Home ownership may be the biggest investment you’ll ever make. That’s why it’s important to go into it with your eyes wide open.

The first thing to keep in mind is that buying a home is never a simple proposition. Not only do you need to consider your budget, lifestyle and location, you need to look at the many housing and mortgage options. Do you want a new home or a resale property? A detached home, a condo, a townhouse or a mobile home? Is it freehold or leasehold land? What about your mortgage? Do you want it open or closed? Long or short-term? Fixed or variable? Special features like pre-payment options, portability or assumability? What about mortgage insurance? What should you expect from your real estate agent, lender, lawyer, notary, home inspector and builder?

If it sounds complicated, it is. But by doing your homework and carefully looking at all of your options, you can make an informed decision about home ownership. Whether you decide to buy now, later or not at all, the more research you do, the more certain you can be that you’ve made the right choice.

Don’t Forget the Extra Costs


Don’t forget ongoing maintenance and other costs must be factored into your budget after you move into the house.

Keep in mind there’s more to buying a home than the down payment and mortgage. You’ll need to budget another 1.5 per cent to 4 per cent of the price of your home for extras associated with the original purchase such as:

Survey fee: Lenders will want proof that the property complies with all relevant by-laws and that additions fall within the property’s boundaries. A survey of the property can cost around $500 and may be required. See if the seller has a recent survey; the lender might accept it and you could save yourself some money. If you are obtaining title insurance, it may be an acceptable alternative to a survey – title insurance is an insurance policy you can purchase to protect your investment in your property if there is a problem with title.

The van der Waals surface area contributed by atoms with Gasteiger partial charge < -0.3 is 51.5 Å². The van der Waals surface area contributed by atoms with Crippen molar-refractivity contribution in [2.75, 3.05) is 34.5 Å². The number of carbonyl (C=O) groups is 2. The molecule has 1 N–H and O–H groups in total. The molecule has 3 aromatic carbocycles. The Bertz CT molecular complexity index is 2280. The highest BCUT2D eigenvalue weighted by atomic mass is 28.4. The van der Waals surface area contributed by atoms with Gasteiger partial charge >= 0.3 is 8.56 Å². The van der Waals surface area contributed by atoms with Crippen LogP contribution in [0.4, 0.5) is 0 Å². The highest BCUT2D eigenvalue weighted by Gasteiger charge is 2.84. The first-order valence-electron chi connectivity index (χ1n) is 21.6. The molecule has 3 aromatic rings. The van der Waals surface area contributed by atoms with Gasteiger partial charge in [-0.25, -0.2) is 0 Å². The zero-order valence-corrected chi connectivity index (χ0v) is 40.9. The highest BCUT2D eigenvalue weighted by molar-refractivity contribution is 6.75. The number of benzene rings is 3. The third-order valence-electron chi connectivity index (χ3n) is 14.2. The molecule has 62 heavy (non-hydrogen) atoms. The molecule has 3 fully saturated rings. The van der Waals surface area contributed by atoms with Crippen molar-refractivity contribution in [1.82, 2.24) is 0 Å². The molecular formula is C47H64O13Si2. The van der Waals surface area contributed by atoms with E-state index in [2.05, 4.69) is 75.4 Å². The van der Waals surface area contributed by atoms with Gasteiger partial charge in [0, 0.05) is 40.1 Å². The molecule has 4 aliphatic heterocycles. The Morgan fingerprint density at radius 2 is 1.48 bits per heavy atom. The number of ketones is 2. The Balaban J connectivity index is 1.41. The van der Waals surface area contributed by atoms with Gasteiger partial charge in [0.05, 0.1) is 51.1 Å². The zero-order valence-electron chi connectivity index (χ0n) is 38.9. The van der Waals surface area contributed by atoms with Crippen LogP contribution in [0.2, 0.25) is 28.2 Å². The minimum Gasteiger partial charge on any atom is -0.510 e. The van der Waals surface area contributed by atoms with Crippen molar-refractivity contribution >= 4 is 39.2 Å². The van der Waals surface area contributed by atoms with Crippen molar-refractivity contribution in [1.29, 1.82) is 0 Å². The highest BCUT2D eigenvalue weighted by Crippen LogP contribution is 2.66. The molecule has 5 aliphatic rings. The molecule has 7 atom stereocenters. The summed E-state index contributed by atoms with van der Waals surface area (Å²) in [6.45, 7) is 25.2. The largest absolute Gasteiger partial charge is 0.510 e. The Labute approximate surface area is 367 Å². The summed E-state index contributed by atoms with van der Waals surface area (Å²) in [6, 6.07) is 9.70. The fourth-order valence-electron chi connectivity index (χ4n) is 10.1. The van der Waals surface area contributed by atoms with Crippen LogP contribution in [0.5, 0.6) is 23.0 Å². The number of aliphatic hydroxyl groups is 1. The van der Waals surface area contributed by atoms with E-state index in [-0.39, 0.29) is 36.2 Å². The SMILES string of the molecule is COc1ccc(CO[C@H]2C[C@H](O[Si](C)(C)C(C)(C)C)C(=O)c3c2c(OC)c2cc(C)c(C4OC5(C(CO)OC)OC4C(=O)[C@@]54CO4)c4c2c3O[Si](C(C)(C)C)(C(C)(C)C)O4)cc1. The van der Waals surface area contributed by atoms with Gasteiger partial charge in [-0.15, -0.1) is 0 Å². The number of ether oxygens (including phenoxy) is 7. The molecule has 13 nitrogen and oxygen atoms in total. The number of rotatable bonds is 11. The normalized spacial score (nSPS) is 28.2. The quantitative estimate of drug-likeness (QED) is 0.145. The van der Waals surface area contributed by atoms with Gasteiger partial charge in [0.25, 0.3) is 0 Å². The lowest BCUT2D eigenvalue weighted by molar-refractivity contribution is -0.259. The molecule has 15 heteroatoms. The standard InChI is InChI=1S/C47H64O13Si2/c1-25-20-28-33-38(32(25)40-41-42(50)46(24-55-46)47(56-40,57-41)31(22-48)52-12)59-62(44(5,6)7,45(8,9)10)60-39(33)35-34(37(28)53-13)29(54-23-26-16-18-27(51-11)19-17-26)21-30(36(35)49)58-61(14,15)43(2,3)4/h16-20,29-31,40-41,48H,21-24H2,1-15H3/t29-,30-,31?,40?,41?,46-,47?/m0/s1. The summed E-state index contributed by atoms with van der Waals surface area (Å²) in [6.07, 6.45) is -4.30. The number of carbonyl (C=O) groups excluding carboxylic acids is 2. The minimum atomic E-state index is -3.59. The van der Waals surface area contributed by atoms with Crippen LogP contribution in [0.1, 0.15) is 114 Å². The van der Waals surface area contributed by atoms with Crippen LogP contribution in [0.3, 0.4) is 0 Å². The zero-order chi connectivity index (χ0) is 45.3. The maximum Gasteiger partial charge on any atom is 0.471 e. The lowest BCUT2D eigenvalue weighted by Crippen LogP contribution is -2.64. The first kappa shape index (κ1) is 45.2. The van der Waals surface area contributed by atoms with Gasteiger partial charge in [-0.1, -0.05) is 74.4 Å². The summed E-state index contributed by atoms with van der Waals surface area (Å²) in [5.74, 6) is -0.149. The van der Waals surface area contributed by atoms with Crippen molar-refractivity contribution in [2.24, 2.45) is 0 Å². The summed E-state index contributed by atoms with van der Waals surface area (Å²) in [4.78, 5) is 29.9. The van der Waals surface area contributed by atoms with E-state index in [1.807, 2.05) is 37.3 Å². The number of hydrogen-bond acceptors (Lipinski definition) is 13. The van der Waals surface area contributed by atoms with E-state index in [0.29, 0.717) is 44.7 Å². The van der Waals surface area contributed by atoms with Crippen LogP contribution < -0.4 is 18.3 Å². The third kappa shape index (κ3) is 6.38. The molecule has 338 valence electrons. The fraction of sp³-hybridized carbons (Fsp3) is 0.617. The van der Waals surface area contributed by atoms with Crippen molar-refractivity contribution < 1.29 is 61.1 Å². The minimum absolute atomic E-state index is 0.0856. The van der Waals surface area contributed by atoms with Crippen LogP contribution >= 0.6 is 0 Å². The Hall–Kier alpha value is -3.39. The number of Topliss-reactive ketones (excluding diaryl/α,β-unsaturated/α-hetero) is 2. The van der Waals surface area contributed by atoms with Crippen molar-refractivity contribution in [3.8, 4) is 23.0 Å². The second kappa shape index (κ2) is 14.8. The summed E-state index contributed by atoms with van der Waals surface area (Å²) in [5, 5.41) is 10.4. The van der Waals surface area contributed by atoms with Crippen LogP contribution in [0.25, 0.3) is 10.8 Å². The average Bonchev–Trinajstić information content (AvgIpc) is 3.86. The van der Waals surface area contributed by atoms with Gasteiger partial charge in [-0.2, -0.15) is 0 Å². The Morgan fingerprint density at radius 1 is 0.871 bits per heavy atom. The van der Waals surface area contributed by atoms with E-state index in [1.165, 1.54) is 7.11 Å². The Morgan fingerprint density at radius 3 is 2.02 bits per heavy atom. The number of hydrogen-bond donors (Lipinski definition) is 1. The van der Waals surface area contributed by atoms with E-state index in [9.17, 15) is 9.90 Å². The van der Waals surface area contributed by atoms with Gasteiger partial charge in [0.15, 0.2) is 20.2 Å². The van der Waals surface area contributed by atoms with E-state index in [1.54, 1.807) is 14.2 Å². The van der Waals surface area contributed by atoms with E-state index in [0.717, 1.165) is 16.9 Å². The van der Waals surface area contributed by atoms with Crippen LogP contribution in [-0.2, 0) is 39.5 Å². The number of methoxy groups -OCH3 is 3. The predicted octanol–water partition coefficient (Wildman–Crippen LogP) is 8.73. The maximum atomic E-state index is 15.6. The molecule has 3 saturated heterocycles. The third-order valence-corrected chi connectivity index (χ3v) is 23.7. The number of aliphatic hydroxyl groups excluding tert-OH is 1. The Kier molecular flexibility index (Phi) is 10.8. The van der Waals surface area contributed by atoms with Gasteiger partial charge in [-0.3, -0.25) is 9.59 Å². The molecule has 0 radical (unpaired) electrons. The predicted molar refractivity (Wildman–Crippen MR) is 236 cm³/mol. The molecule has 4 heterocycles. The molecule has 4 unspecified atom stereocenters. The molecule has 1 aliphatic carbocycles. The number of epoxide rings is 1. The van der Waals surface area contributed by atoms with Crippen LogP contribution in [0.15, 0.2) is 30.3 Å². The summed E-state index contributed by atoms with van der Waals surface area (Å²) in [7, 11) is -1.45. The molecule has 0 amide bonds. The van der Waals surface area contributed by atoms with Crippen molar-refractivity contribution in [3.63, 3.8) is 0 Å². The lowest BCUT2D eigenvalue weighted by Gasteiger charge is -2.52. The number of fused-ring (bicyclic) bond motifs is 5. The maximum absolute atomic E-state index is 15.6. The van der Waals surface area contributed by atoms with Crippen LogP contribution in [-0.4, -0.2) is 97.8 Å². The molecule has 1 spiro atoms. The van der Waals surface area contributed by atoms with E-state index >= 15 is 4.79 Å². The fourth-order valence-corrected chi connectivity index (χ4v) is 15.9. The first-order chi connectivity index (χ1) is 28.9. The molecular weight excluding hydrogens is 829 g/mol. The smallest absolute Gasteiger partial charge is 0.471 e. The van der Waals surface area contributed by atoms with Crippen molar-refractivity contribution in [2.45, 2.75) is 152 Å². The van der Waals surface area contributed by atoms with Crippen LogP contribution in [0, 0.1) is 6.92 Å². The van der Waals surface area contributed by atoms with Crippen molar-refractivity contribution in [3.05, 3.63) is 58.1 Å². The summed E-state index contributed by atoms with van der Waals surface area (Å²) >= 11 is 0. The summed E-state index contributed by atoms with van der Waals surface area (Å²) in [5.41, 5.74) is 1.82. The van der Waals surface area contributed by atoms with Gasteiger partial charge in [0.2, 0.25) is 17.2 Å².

Inspection cost: With resale homes, make sure you’re making a wise investment with a thorough home inspection to check plumbing, electrical work and any structural flaws. It will cost anywhere from $150 to $500.

Mortgage Default Insurance: If you have a down payment of less than 25 per cent, you’ll have to pay for this.

Fire Insurance: You can’t obtain a mortgage without a fire and damage policy that will cover the replacement cost of the property. Costs will vary by property and insurance company.

Provincial fees: Most provinces charge a fee ($100 or more) for registering a mortgage. These registration fees are usually added to your legal bill.

Land Transfer Tax: Depending on the province you live in, you may have to pay a land transfer tax. The cost, which varies by province, is based on a percentage of the total cost of the property.

Legal fees: To protect your interests, it’s a good idea to use a lawyer or notary to handle the purchase of your home. Legal fees vary widely.

Goods and Services Tax: If you buy a newly constructed house, you’ll have to pay HST.

Moving expenses, new appliances and service hook-up fees: Costs vary widely for these. Shop around and budget for them.

Closing or adjustment costs: These are expenses for any necessary adjustments to be made between you and the seller, like property taxes and utility bills.

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